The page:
La Maison Moderne

Cap d Antibes, Cote d'Azur, France Book from

Reviewed by Tom Bell
A stylish villa with a cool pool on the magical Cap d’Antibes, close to Keller Beach (sleeps 6-8)
The Cap may be tiny, but here is proof that small is beautiful. The dreamy pine-clad peninsular separates Antibes from Juan-Les-Pins and ticks to a slower beat than the rest of the Côte d’Azur. It was developed by European nobility in the 19th century, painted by Monet and Picasso, then colonised by film stars, who made it their summer playground. It retains a feel for its own past and occasionally you get the impression you’re walking through a Jean-Luc Goddard movie. Those looking for a taste of the old Riviera will love it.

This white modernist villa makes a great base. You can walk down to the boulangerie or up to the butcher; laze by the pool and top up your tan; potter off to La Garoupe for lunch on Keller beach; or climb up the hill to the Cap’s totemic lighthouse for fine views east and west. Contemporary simplicity is the virtue within. Stylish rooms come in white, there are terraces galore, a decked pool shaded by palm trees and a fancy kitchen with all the kit. Brilliant.

Highs

  • The Cap itself, one of the loveliest spots on the Riviera; make sure you lunch on Keller Beach
  • This is a cool villa, a great place for a week in the sun
  • The beautiful, airy sitting room that opens onto a dining terrace
  • The decked pool, which shimmers at the foot of palm trees
  • The Mediterranean gardens, planted with olive trees, yuccas, lavender and grasses

Lows

  • Bedrooms don’t have the wow factor of a fancy hotel… but this a villa, not a hotel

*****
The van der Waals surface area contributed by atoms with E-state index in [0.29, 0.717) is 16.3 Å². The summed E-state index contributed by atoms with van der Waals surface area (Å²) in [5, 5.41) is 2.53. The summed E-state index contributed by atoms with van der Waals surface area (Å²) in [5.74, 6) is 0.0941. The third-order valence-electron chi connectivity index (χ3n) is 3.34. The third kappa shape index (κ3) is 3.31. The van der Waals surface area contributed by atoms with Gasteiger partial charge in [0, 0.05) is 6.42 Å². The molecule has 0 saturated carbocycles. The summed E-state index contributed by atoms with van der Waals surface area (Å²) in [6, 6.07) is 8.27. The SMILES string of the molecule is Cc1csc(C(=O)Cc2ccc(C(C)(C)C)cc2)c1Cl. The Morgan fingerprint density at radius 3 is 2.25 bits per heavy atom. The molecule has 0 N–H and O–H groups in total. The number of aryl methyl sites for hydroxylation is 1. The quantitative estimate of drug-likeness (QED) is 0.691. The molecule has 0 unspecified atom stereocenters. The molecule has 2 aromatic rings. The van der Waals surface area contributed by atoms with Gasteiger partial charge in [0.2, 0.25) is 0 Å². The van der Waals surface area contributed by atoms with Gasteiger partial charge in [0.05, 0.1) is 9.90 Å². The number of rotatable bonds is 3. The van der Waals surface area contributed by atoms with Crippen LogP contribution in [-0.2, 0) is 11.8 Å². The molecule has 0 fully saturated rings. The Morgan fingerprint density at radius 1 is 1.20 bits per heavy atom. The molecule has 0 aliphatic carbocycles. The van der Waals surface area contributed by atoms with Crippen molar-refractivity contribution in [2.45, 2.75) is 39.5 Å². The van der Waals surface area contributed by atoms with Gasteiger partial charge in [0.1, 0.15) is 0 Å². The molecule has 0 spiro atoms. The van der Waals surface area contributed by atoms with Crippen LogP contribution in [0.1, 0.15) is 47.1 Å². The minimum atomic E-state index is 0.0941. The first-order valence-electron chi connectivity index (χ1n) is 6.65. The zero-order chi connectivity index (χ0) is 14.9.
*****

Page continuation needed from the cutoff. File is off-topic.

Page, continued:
• Real estate on the Cap is vastly expensive and the house, like most others, doesn’t come with much land
  • There are few shops within walking distance; you’ll have to head into town for groceries
  • You’ll need a car to get here, but you won’t use it much; people on the Cap tend not to stray far

Best time to go

You really want to come when it’s nice and hot, so you can use the pool and eat on the terrace. May to mid-October is best, avoiding the crowds and prices of midsummer (July-August) if you can.

Our top tips

The villages up in the hills are extremely beautiful and there’s a different market every day. Best of the lot are Valbonne and Biot.

Great for...

Beach
Family
  • = Recommended
  • = Best in region
  • = World favourite
  • Beach Villa
  • 4
  • Self-catering (+ restaurants nearby)
  • All ages welcome
  • Open all year
  • Outdoor Pool
  • Spa Treatments
  • WiFi
  • Pet Friendly
  • Disabled Access
  • Beach Nearby
  • Off-street Parking
  • Restaurants Nearby
  • Air Conditioning
  • Guest Lounge
  • Terrace
  • Garden
  • Gym
  • Daily Maid Service
  • Towels & Bedlinen
Room:

Rooms

The 3 rooms upstairs spiral around the staircase. It’s worth remembering that this is a home not a hotel, and if the rooms are fairly simple, they’re also perfectly comfortable and the rest of the house is yours, so you won’t spend much time in them. For the record, you’ll find white walls, low-slung beds and parquet floors.

The 2 at the front have built-in wardrobes and sliding glass doors that open onto a shared balcony which overlooks the pool (you can glimpse the sea between the tall pines). The room at the back has French windows onto a small balcony, but you’ll spurn it for other terraces. All the rooms have shutters, black-out curtains, crisp white linen and extremely good beds. They share a deluge shower room, a separate bathroom and one separate toilet. Downstairs, there is also an outdoor shower at the back of the house, as well as a study/bedroom with a truckle bed, which can be set up as a double or twins - probably best for kids or a nanny.

Features include:

  • Barbeque
  • Cd player
  • Coffee tea making